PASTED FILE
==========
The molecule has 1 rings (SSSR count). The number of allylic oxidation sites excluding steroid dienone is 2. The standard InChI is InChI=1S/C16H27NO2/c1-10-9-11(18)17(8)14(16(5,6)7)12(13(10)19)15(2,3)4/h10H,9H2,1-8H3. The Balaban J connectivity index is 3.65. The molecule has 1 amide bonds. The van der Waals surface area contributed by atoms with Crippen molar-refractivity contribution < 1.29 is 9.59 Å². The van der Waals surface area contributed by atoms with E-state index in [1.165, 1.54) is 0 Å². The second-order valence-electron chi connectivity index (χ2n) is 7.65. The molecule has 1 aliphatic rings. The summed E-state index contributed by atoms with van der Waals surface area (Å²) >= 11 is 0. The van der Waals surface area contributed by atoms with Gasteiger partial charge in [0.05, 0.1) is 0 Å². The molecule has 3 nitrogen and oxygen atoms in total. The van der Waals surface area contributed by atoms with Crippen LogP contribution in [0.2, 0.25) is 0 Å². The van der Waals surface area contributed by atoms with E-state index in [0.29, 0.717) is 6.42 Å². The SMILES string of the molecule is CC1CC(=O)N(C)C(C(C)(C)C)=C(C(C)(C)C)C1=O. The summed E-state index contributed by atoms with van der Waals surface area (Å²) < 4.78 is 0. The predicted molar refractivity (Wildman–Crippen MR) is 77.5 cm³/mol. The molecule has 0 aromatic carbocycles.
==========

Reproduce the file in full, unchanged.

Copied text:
The molecule has 1 rings (SSSR count). The number of allylic oxidation sites excluding steroid dienone is 2. The standard InChI is InChI=1S/C16H27NO2/c1-10-9-11(18)17(8)14(16(5,6)7)12(13(10)19)15(2,3)4/h10H,9H2,1-8H3. The Balaban J connectivity index is 3.65. The molecule has 1 amide bonds. The van der Waals surface area contributed by atoms with Crippen molar-refractivity contribution < 1.29 is 9.59 Å². The van der Waals surface area contributed by atoms with E-state index in [1.165, 1.54) is 0 Å². The second-order valence-electron chi connectivity index (χ2n) is 7.65. The molecule has 1 aliphatic rings. The summed E-state index contributed by atoms with van der Waals surface area (Å²) >= 11 is 0. The van der Waals surface area contributed by atoms with Gasteiger partial charge in [0.05, 0.1) is 0 Å². The molecule has 3 nitrogen and oxygen atoms in total. The van der Waals surface area contributed by atoms with Crippen LogP contribution in [0.2, 0.25) is 0 Å². The van der Waals surface area contributed by atoms with E-state index in [0.29, 0.717) is 6.42 Å². The SMILES string of the molecule is CC1CC(=O)N(C)C(C(C)(C)C)=C(C(C)(C)C)C1=O. The summed E-state index contributed by atoms with van der Waals surface area (Å²) < 4.78 is 0. The predicted molar refractivity (Wildman–Crippen MR) is 77.5 cm³/mol. The molecule has 0 aromatic carbocycles.